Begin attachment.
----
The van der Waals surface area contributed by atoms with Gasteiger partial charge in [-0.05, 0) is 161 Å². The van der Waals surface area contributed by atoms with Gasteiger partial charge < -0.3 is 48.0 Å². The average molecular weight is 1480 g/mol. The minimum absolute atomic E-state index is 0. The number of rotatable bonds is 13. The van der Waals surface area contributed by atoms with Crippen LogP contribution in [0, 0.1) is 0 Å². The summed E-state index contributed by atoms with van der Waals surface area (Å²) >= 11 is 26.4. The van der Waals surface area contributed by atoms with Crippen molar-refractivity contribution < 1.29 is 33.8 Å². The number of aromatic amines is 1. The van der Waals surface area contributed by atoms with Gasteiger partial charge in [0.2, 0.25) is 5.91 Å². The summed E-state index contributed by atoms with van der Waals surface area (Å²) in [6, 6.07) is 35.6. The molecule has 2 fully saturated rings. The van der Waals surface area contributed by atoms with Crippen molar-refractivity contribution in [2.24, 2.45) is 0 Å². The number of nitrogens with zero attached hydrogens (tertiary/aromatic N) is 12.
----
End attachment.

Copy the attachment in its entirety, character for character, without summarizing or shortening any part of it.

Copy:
The van der Waals surface area contributed by atoms with Gasteiger partial charge in [-0.05, 0) is 161 Å². The van der Waals surface area contributed by atoms with Gasteiger partial charge < -0.3 is 48.0 Å². The average molecular weight is 1480 g/mol. The minimum absolute atomic E-state index is 0. The number of rotatable bonds is 13. The van der Waals surface area contributed by atoms with Crippen LogP contribution in [0, 0.1) is 0 Å². The summed E-state index contributed by atoms with van der Waals surface area (Å²) >= 11 is 26.4. The van der Waals surface area contributed by atoms with Crippen molar-refractivity contribution < 1.29 is 33.8 Å². The number of aromatic amines is 1. The van der Waals surface area contributed by atoms with Gasteiger partial charge in [0.2, 0.25) is 5.91 Å². The summed E-state index contributed by atoms with van der Waals surface area (Å²) in [6, 6.07) is 35.6. The molecule has 2 fully saturated rings. The van der Waals surface area contributed by atoms with Crippen molar-refractivity contribution in [2.24, 2.45) is 0 Å². The number of nitrogens with zero attached hydrogens (tertiary/aromatic N) is 12.